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To Conserve Popular Saltwater Fish, FWC Encourages Anglers To Target Different Species

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Jeff Naylor
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Lily Naylor adds a spotted seatrout to her Saltwater Fish Life List, with brother Peyton cheering her on.

Florida wildlife officials are encouraging marine fishers to participate in three Saltwater Angler Recognition programs for prizes. The programs are meant to engage anglers and build on conservation efforts.

Melissa Crouch is with the Florida Fish and Wildlife Conservation Commission’s Outreach and Education. She says Saltwater Recognition Programs encourage anglers to target a diversity of species, which reduces pressure on the most sought after saltwater fish.

“These programs include the Saltwater Grand Slam program, which are groups of three fish—that if you catch them in one 24-hour period, you can get recognition,” she said, in a promotional video. “There are nine categories of Grand Slams from In-Shore all the way to Blue Water, and even a small prize slam for the kids.”

There’s also two new programs.

“The Saltwater Fish Life List program allows you to track your progress at catching 71 species of saltwater fish and there’s the Saltwater Reel Big Fish, which gives you recognition for catching an extraordinarily sized fish out of 30 different species that’s not quite a record, but still worth bragging about,” Crouch added.

The FWC will reward anglers in different ways, like recognition in its publications and website, T-shirts, fishing gear, and kayaks. These free programs are open year-round for all experience levels.

And, you don’t have to harvest your fish for these programs, but we do suggest releasing your catch, if possible,” Crouch continued.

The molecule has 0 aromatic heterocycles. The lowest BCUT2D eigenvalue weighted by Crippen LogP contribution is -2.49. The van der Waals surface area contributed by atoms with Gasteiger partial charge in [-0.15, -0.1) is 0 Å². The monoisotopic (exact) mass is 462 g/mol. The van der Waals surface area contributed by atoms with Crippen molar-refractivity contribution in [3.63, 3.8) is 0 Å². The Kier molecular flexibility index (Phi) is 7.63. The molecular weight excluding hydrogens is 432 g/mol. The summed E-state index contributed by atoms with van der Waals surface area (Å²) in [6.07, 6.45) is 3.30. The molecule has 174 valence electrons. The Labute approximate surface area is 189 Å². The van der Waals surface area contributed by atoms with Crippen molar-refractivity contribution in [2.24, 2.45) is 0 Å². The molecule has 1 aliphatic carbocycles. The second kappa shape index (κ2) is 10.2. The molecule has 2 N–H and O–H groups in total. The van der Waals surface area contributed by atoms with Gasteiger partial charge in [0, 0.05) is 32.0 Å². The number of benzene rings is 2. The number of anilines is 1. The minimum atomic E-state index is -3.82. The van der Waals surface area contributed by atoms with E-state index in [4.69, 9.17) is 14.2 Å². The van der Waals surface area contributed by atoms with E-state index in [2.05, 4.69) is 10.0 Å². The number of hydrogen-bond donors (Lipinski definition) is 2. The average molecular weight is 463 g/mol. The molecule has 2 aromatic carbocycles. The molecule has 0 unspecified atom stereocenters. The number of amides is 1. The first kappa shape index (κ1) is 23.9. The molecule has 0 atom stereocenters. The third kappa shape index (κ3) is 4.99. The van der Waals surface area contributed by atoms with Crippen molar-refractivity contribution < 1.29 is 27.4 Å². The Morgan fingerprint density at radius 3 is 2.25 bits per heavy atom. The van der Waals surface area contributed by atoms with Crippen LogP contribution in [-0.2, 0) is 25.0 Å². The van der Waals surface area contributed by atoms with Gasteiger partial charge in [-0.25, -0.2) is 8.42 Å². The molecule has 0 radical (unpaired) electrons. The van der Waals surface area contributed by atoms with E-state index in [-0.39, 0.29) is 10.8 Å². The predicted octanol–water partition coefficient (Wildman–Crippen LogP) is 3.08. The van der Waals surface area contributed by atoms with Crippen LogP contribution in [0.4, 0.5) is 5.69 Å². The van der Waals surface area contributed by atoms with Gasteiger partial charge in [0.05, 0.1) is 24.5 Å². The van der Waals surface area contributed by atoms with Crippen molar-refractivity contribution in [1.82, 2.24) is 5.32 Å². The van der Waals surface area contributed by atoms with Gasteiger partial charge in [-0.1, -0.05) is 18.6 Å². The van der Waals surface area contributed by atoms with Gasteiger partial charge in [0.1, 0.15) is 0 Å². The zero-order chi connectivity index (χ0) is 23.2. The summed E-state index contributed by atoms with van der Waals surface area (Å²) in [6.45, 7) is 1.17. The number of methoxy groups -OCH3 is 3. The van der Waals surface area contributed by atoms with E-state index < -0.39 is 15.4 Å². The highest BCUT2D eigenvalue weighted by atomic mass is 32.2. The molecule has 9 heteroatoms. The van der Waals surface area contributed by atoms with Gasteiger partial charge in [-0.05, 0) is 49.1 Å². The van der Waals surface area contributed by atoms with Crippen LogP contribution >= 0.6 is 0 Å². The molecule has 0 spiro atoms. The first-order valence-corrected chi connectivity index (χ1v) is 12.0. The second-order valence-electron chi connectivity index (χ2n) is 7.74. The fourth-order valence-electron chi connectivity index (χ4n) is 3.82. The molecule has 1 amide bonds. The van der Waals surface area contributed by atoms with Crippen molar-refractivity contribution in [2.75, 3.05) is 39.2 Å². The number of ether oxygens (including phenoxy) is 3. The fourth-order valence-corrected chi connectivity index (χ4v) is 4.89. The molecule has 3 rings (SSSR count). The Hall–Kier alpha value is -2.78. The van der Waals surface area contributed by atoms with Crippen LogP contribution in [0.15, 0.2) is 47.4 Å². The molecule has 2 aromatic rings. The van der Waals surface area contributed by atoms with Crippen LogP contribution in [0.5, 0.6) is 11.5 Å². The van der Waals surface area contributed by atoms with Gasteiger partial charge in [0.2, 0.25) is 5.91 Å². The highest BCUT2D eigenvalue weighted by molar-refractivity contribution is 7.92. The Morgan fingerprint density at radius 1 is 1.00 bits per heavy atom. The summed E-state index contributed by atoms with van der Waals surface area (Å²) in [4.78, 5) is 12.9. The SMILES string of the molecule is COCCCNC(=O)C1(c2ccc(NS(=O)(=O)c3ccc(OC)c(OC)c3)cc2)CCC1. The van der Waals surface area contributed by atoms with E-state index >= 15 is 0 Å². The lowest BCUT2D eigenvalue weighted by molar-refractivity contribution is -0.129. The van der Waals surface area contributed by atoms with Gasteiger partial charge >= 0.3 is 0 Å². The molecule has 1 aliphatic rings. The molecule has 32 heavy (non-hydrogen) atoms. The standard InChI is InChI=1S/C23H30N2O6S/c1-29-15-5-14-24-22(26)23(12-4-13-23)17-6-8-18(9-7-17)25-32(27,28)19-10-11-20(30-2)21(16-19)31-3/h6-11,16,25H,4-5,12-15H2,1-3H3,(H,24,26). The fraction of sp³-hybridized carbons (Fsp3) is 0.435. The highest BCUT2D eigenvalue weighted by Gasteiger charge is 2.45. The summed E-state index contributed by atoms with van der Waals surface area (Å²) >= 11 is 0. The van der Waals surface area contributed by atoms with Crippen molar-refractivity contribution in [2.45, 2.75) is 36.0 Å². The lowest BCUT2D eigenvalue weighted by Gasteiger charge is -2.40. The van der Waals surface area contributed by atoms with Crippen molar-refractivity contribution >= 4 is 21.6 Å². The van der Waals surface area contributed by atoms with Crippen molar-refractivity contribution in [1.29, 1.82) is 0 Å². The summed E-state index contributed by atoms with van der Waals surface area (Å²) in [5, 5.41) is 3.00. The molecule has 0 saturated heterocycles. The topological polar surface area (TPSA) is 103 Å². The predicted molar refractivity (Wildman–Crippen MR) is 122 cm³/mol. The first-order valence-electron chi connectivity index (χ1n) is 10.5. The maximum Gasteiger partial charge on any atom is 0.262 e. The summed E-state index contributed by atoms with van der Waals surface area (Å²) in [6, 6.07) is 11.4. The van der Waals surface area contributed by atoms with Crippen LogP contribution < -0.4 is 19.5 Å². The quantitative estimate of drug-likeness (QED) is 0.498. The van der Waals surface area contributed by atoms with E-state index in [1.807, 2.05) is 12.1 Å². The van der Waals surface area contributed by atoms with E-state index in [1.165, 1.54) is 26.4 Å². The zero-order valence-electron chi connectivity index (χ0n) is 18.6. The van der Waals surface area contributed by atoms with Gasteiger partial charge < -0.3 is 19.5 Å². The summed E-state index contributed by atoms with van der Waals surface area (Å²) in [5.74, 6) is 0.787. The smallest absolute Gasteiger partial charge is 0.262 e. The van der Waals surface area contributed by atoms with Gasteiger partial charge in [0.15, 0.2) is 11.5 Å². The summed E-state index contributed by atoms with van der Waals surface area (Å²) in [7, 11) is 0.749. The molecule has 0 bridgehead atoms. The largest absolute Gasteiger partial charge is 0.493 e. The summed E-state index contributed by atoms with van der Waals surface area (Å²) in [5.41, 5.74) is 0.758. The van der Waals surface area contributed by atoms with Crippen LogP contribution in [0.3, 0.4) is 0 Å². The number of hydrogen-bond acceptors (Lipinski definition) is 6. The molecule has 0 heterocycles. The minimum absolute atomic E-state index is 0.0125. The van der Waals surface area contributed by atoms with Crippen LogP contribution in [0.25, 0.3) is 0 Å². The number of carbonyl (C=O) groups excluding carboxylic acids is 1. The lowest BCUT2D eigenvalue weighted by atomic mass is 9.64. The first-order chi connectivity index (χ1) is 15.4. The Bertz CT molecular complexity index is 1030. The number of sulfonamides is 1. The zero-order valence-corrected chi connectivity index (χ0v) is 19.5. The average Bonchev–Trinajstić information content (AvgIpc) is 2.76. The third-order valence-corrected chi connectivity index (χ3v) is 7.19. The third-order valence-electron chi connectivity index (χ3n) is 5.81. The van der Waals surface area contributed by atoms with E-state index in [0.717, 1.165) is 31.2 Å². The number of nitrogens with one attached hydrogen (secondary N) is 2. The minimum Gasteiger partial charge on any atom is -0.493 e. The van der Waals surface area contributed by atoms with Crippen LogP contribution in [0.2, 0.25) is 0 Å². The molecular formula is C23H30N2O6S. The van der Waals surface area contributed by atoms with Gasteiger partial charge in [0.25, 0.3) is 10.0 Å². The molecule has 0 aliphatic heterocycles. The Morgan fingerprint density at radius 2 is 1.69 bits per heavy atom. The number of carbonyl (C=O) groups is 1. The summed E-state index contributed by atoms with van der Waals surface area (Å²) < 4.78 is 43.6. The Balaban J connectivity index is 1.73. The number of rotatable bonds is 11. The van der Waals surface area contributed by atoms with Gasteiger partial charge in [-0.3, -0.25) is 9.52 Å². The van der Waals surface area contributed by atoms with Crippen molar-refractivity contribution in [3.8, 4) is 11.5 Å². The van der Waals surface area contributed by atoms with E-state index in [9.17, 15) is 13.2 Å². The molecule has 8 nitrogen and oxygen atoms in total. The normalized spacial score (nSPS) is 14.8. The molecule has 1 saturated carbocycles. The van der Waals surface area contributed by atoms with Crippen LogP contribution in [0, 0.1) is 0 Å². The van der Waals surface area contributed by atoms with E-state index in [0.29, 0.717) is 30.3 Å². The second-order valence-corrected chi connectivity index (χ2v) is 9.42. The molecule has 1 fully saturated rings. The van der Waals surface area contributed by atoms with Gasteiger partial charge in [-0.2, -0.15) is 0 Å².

For more information, visit CatchAFloridaMemory.com.

For more news updates, follow Sascha Cordner on Twitter: @SaschaCordner.

Sascha Cordner has more than ten years of public radio experience. It includes working at NPR member station WUFT-FM in Gainesville for several years. She's worked in both radio and TV, serving in various capacities as a reporter, producer and anchor. She's also a graduate of the University of Florida with a bachelor's degree in telecommunications. She is the recipient of 15 awards from the Associated Press, Society of Professional Journalists (SPJ), and Edward R. Murrow. Her award-winning stories include her coverage on the infamous “Dozier School for Boys” and a feature titled "Male Breast Cancer: Lost in the Sea of Pink." Currently, Sascha serves as the host and producer of local and state news content for the afternoon news program "All Things Considered" at WFSU. Sascha primarily covers criminal justice and social services issues. When she's not reporting, Sascha likes catching up on her favorite TV shows, singing and reading. Follow Sascha Cordner on Twitter:@SaschaCordner.